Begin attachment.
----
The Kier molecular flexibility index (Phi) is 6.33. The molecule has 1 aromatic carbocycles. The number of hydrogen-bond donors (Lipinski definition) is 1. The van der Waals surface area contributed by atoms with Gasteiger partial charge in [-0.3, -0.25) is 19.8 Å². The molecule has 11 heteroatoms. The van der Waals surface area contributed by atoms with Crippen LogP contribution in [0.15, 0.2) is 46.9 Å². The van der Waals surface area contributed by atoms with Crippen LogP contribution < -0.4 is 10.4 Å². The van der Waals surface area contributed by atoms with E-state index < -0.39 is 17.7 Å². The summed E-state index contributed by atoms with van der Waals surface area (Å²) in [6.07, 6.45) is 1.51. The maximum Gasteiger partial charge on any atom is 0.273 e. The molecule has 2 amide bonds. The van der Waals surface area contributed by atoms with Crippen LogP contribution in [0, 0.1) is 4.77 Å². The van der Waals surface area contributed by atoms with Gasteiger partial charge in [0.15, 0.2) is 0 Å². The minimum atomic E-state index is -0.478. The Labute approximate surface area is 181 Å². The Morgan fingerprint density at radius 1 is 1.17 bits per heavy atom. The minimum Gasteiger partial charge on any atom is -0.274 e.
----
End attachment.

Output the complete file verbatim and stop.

The Kier molecular flexibility index (Phi) is 6.33. The molecule has 1 aromatic carbocycles. The number of hydrogen-bond donors (Lipinski definition) is 1. The van der Waals surface area contributed by atoms with Gasteiger partial charge in [-0.3, -0.25) is 19.8 Å². The molecule has 11 heteroatoms. The van der Waals surface area contributed by atoms with Crippen LogP contribution in [0.15, 0.2) is 46.9 Å². The van der Waals surface area contributed by atoms with Crippen LogP contribution < -0.4 is 10.4 Å². The van der Waals surface area contributed by atoms with E-state index < -0.39 is 17.7 Å². The summed E-state index contributed by atoms with van der Waals surface area (Å²) in [6.07, 6.45) is 1.51. The maximum Gasteiger partial charge on any atom is 0.273 e. The molecule has 2 amide bonds. The van der Waals surface area contributed by atoms with Crippen LogP contribution in [0, 0.1) is 4.77 Å². The van der Waals surface area contributed by atoms with Gasteiger partial charge in [0.15, 0.2) is 0 Å². The minimum atomic E-state index is -0.478. The Labute approximate surface area is 181 Å². The Morgan fingerprint density at radius 1 is 1.17 bits per heavy atom. The minimum Gasteiger partial charge on any atom is -0.274 e.